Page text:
Mid-April saw me back in Andalucía for a week. Predictably my first venture into the countryside was to Fuente de Piedra, one of my favourite birding haunts. On 18 April a vicious but warmish wind howled in from the south, piling huge clouds upon the mountain tops to the south of Antequera. The mass of cloud was such that the limestone massif of El Torcal, that towers above the southern vista from the town, was invisible.
My arrival at Fuente de Piedra in the afternoon revealed that the main lagoon remained obstinately dry, with what little water was left piled towards the northern part of the shallow basin by the strong wind. But despite the low water level, the result of a winter rainfall considerably lower than the norm, two groups of Greater Flamingos found the lagoon sufficiently attractive to retain them at the reserve. The smaller group, of about 700 birds, was feeding at the water margin at the south-west of the lagoon, whereas the larger group, numbering a few thousands, occupied a small area nearer the centre. These birds were packed closely together and indulging in a communal behaviour unique to flamingos, parading in a compact mass with heads twitching from side to side. These guys and gals were clearly intent on breeding – let’s hope their prediction of sufficient water later in the year for chicks to receive adequate food is more optimistic than my hunch that the lagoon will continue its evaporative decline as summer progresses.
The smaller pools beside the entrance to the visitor centre, and El Laguneto, a small lagoon behind the centre, retained water and proved to be a magnet for aquatic birds. Coots and Black-headed Gulls revealed their intention to breed by carrying nest material, and indeed some Coots and Moorhens already had chicks. On El Laguneto some pairs of Flamingos indulged in their rather tricky copulations and Avocets and Black-winged Stilts will doubtless soon begin their courtship rituals. Pochards and Red-crested Pochards were the most numerous of the ducks but it was a delight to see that three White-headed Ducks appeared to have taken up residence as well.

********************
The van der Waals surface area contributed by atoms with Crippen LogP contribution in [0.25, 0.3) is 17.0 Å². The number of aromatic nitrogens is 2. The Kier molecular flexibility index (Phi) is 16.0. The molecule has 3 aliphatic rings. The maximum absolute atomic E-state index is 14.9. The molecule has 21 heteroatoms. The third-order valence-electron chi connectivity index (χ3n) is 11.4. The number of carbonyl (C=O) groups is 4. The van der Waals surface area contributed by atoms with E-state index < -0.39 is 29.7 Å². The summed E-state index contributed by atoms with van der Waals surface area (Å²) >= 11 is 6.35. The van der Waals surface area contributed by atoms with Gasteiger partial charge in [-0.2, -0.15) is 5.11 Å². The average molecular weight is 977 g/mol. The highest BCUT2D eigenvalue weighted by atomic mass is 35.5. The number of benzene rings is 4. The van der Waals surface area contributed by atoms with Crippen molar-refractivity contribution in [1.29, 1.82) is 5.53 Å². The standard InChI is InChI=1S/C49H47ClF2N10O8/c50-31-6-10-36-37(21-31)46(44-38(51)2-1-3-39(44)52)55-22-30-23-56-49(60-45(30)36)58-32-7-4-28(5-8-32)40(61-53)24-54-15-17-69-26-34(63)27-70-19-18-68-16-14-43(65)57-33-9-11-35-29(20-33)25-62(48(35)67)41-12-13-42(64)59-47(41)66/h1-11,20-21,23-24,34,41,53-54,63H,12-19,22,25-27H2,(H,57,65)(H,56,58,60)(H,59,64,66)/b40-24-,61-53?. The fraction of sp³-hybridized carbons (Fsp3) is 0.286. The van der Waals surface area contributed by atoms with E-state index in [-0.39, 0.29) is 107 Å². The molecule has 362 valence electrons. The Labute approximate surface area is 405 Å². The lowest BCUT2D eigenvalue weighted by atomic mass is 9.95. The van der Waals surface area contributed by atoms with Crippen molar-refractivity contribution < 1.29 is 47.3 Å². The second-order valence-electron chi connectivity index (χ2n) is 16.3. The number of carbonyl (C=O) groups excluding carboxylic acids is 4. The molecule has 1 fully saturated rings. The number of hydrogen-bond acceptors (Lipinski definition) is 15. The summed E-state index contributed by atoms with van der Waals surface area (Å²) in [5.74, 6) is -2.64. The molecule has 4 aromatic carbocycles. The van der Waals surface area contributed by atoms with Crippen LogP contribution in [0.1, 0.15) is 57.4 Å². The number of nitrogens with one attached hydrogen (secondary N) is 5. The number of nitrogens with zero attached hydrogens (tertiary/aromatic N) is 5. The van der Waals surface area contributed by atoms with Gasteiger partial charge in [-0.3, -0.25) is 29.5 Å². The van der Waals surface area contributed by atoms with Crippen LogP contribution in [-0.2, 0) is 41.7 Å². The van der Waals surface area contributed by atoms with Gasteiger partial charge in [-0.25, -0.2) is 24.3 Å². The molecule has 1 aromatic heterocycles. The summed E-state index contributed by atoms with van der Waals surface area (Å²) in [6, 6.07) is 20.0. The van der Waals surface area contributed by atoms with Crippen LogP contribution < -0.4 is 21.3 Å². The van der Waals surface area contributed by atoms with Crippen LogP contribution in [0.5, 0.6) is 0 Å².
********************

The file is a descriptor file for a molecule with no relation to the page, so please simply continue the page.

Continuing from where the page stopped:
While Fuente de Piedra is an important breeding site for birds, many other species, especially shorebirds, value the moist lagoon borders as a refuelling stop on their migration from low to high latitudes, some continuing as far as the arctic. Little Stints, Little Ringed Plovers, Ruffs and Curlew Sandpipers, the last changing into their rust-red breeding plumage during their stay, tend to be the most numerous but they are joined by Redshanks, Common, Green and Wood Sandpipers, Dunlin, Ringed and Kentish Plovers and several other species in some years. In addition to the waders, on this visit a minimum of 72 Whiskered Terns were roosting on the pool by the entrance road during their migration , occasionally making foraging forays, dipping to the water surface to pick off insects.
Wherever large number of aquatic birds congregate, predators are sure to follow and this visit did not disappoint. A male Montagu’s Harrier and a female Goshawk, doubtless also on migration, created panic among the waterbirds, with gulls and terns taking to the air in tight noisy flocks while others sought shelter in marginal vegetation.
The icing on the cake was two land birds, both newly arrived on their spring migration. First was a handsome Woodchat Shrike, followed shortly afterwards by two startlingly multi-coloured avian jewels – Eurasian Bee-eaters, doubtless eager to reclaim and repair their burrows in some dry mud wall.
Despite the relative lack of water, Fuente de Piedra continues to excite and is always full of surprises.